Putting Our Shoulders to the Common Weal
The Robert Wood Johnson Foundation (RWJF) has reconvened its Commission to Build a Healthier America. This comes 4 years after the work of the first commission in 2009, and is hard on the heels of the January report from the Institute of Medicine that documents the alarming state of health in America relative to other affluent countries on most measures of health.
Coincident with the reactivation of the Commission is a RWJF report, Overcoming Obstacles to Health in 2013 and Beyond. In 64 compact pages, with very readable graphics, the report presents data from the IOM study, as well as other ominous facts about dramatic disparities in health among Americans from different income, education, and racial or ethnic groups.
One of the key themes of the Overcoming Obstacles report is the need to broaden the focus to include the social and economic contexts in which Americans live. As an urban planner, and after recovering from my astonishment, I nodded in agreement with the sentence, “Despite existing knowledge, debates about health policy in this country rarely focused on the powerful health influences of non-medical factors such as child care, education, housing, and urban planning.”
But I still don’t see many planners listed among the medical and public health authors in the literature. Actions would speak louder than words, and I tend to agree with Dr. James Knickman, a participant on the IOM Roundtable on Population Health Improvement. He has a written a commentary titled Getting Serious About the Social Determinants of Health, in which he says there has been lots of talk about widening the circle to include experts in social justice, community and economic development, housing, and education. “But,” he says, “there has to be action to get advocates outside of health into these conversations.” I might add that Knickman’s commentary also mentions the reconvened RWJF Commission and its focus on factors that affect health in early childhood and on building healthy communities— synchronicity at work.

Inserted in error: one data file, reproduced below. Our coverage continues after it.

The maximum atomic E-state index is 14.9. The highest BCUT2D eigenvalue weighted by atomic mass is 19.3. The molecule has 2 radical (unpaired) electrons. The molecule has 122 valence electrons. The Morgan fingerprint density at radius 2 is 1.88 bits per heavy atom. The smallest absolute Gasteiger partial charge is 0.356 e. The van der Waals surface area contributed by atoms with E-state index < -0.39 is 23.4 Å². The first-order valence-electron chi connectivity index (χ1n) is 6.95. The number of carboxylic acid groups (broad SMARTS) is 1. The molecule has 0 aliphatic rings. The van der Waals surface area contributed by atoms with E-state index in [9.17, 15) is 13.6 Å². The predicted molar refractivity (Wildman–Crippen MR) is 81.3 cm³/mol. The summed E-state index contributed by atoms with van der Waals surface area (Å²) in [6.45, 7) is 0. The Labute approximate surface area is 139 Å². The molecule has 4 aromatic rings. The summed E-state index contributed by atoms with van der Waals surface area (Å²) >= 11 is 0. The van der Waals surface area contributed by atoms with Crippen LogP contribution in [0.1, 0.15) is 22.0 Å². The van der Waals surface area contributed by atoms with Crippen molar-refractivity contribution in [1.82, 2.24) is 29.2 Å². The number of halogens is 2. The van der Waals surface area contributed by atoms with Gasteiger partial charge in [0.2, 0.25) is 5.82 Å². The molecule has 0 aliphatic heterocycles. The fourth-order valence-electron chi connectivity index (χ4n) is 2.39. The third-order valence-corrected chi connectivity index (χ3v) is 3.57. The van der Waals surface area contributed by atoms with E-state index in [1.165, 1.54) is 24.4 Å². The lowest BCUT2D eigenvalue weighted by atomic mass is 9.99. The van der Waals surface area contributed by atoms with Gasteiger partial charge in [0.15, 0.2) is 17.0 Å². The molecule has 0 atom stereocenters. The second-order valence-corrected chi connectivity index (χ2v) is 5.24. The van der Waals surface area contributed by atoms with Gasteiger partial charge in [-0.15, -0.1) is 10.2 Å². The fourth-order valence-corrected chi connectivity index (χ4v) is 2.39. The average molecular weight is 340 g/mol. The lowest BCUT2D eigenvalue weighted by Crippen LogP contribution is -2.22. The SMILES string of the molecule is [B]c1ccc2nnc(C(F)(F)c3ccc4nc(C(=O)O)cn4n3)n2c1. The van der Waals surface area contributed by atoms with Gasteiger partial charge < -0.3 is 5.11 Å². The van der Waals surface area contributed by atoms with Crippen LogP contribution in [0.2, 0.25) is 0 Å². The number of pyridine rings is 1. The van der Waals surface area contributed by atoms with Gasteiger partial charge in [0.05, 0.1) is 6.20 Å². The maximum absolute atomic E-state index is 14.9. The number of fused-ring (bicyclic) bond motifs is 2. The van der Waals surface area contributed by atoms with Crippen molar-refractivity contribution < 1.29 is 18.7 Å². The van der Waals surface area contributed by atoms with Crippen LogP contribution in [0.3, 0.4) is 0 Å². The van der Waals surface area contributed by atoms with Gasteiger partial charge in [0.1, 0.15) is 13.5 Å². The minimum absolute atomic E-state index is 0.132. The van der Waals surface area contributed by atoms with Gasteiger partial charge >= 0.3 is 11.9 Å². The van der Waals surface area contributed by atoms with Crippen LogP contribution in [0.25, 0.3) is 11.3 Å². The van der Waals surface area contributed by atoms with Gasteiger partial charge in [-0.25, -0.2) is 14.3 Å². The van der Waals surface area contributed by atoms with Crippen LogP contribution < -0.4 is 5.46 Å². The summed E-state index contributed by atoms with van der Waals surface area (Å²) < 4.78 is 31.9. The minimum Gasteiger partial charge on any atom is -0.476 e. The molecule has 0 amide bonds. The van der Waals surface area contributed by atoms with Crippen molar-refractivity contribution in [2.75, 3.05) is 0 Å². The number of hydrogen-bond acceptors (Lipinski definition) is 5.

Not putting too fine a point on it, the authors of another Institute of Medicine report, Best Care at Lower Cost: The Path to Continuously Learning Health Care in America. declare,
For more than a decade, reports of the Institute of Medicine (IOM) have focused attention on a persistent set of problems within the American health care system that urgently need to be addressed, including poor quality; lax safety; high cost; questionable value; and the maldistribution of care based on income, race, and ethnicity. Each report has called for substantive transformation of the nation’s health care system. … But the pace of change is too slow, and adoption is too spotty; the system is not evolving quickly enough. The system needs to learn more rapidly, digest what does and does not work, and spread that knowledge in ways that can be broadly adapted and adopted.
Maybe we have enough roundtables, commissions, and reports. Enough “gaudy patter,” as Dashiell Hammett would say. For some reason, I found the language of the WHO Vienna Declaration on Nutrition and Noncommuncable Diseases in the Context of Health 2020 more compelling, more credible. It was hammered out on July 4 and 5, while we were celebrating independence from Great Britain. The Vienna Declaration uses lots of action verbs and describes tangible objectives. And it conveys a powerful sense of collective purpose to improve what used to be called the common weal. Is that what we’re missing?
— Michael Lytton, AJPM Blog Editor
Further Reading in AJPM:
Lavizzo-Mourey R, Williams DR. Strong Medicine for a Healthier America: Introduction. Am J Prev Med 2011;40(1S):S1–3.
Braveman PA, Egerter SA, Mockenhaupt RE. Broadening the Focus: The Need to Address the Social Determinants of Health. Am J Prev Med 2011;40(1S):S4–18.